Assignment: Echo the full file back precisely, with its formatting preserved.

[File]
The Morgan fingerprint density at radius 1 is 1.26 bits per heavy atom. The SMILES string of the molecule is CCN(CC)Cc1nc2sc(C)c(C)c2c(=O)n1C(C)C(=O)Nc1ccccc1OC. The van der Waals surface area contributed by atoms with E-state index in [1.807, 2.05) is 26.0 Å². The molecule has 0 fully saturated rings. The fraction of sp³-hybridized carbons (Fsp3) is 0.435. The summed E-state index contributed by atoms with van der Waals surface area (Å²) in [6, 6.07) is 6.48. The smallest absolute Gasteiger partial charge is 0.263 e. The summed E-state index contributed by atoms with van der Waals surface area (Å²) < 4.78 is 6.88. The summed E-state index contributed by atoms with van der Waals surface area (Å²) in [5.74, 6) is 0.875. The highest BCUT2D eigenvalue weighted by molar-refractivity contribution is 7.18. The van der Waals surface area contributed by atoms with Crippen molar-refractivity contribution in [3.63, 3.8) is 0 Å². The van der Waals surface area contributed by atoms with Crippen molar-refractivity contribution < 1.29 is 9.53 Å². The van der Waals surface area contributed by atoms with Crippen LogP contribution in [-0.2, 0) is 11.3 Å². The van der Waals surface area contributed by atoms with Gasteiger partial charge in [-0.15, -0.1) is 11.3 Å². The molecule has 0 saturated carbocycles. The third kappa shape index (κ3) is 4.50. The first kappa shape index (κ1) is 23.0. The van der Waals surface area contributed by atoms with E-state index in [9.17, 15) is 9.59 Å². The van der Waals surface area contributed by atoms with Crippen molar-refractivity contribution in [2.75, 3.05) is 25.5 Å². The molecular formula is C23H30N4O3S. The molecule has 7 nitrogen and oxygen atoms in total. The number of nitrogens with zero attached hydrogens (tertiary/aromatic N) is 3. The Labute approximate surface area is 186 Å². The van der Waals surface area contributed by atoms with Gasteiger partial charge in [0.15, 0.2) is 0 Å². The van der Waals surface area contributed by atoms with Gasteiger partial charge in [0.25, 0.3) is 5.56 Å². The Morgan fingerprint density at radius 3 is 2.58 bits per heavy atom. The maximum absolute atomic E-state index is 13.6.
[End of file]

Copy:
The Morgan fingerprint density at radius 1 is 1.26 bits per heavy atom. The SMILES string of the molecule is CCN(CC)Cc1nc2sc(C)c(C)c2c(=O)n1C(C)C(=O)Nc1ccccc1OC. The van der Waals surface area contributed by atoms with E-state index in [1.807, 2.05) is 26.0 Å². The molecule has 0 fully saturated rings. The fraction of sp³-hybridized carbons (Fsp3) is 0.435. The summed E-state index contributed by atoms with van der Waals surface area (Å²) in [6, 6.07) is 6.48. The smallest absolute Gasteiger partial charge is 0.263 e. The summed E-state index contributed by atoms with van der Waals surface area (Å²) < 4.78 is 6.88. The summed E-state index contributed by atoms with van der Waals surface area (Å²) in [5.74, 6) is 0.875. The highest BCUT2D eigenvalue weighted by molar-refractivity contribution is 7.18. The van der Waals surface area contributed by atoms with Crippen molar-refractivity contribution in [3.63, 3.8) is 0 Å². The van der Waals surface area contributed by atoms with Crippen molar-refractivity contribution < 1.29 is 9.53 Å². The van der Waals surface area contributed by atoms with Crippen LogP contribution in [-0.2, 0) is 11.3 Å². The van der Waals surface area contributed by atoms with Gasteiger partial charge in [-0.15, -0.1) is 11.3 Å². The molecule has 0 saturated carbocycles. The third kappa shape index (κ3) is 4.50. The first kappa shape index (κ1) is 23.0. The van der Waals surface area contributed by atoms with E-state index in [9.17, 15) is 9.59 Å². The van der Waals surface area contributed by atoms with Crippen molar-refractivity contribution in [2.75, 3.05) is 25.5 Å². The molecular formula is C23H30N4O3S. The molecule has 7 nitrogen and oxygen atoms in total. The number of nitrogens with zero attached hydrogens (tertiary/aromatic N) is 3. The Labute approximate surface area is 186 Å². The van der Waals surface area contributed by atoms with Gasteiger partial charge in [0.15, 0.2) is 0 Å². The van der Waals surface area contributed by atoms with Gasteiger partial charge in [0.25, 0.3) is 5.56 Å². The Morgan fingerprint density at radius 3 is 2.58 bits per heavy atom. The maximum absolute atomic E-state index is 13.6.